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Russia ceases use of radar station in Azerbaijan

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The Gabala radar station watched for potential attacks from the south of Azerbaijan, which shares a border with Iran.

BAKU, AZERBAIJAN (AP): Russia has ceased using an early-warning radar station based in neighbouring Azerbaijan after the two countries failed to reach an agreement on extending the lease.

Azerbaijan's Foreign Ministry on Monday said that the decision was taken after talks failed on renewing a 10-year lease dating from 2002.

The Gabala radar station watched for potential attacks from the south of Azerbaijan, which shares a border with Iran.

Media in Russia had earlier reported that the two sides disagreed over financial terms. Some reports claimed Azerbaijan was seeking up to USD 300 million annual rent, up from earlier demands for USD 15 million.

Moscow had until now paid USD 7 million per year for use of the radio station, which was built in 1985, when Azerbaijan was still part of the Soviet Union.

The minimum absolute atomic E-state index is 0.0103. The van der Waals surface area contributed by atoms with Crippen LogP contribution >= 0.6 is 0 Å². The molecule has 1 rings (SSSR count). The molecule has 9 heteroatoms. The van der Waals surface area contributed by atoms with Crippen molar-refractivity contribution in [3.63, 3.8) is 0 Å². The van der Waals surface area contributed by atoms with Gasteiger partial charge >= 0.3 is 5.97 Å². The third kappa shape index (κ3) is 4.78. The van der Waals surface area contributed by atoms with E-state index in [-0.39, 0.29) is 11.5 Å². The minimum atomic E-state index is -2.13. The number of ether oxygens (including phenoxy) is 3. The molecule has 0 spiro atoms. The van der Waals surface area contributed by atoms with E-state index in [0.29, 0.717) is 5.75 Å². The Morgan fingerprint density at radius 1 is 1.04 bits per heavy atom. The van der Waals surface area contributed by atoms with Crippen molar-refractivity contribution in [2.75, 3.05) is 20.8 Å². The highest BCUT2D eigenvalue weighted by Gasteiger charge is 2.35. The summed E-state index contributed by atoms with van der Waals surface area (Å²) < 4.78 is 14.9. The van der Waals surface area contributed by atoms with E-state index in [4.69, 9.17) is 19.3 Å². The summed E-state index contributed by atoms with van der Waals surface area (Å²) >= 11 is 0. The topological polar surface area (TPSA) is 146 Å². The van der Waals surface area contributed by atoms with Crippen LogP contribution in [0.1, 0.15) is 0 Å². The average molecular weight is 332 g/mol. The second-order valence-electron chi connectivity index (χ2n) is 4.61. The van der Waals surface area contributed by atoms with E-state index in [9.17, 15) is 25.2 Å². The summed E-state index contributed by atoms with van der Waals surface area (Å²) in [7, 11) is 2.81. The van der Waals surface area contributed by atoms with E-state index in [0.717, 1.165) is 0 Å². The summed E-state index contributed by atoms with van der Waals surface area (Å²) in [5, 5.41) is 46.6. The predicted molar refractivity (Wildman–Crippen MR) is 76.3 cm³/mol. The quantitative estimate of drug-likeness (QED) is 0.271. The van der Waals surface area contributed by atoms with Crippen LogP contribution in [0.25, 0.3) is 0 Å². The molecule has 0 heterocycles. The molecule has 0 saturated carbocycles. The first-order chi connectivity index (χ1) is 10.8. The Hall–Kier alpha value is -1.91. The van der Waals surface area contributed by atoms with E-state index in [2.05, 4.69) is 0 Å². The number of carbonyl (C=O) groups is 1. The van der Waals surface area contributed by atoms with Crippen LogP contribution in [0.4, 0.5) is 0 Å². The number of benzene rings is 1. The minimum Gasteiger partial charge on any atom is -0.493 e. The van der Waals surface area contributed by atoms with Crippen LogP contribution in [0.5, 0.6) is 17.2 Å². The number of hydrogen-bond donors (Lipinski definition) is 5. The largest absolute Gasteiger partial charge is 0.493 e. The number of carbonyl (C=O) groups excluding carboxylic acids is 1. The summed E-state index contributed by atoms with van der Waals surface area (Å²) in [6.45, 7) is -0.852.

Azerbaijan confirmed that no understanding had been reached on payment, but offered no detail on the sums.

Military experts believe, however, that the commissioning of the newer Voronezh-DM radar station near the town of Armavir in Russia's southern Krasnodar region may have made the Gabala installation redundant.

Voronezh-DM is believed to cover the same general area as the Gabala radar station, which has a range of around 6,000 kilometers and covers most of the Middle East.

The Moscow-based Interfax news agency quoted a Russian military source as saying that the decision to suspend use of the radar station would not harm relations with Azerbaijan, which has increasingly been leaning toward the West in recent years.

Western military officials have in the past shown tentative interest in possibly integrating the Gabala station into NATO's air defence system.

NATO Deputy Secretary General Alexander Vershbow told Russian radio station Ekho Mosky in a May interview that the military alliance had not ruled out using the facility jointly with Russia. Moscow has shown no enthusiasm for that solution.


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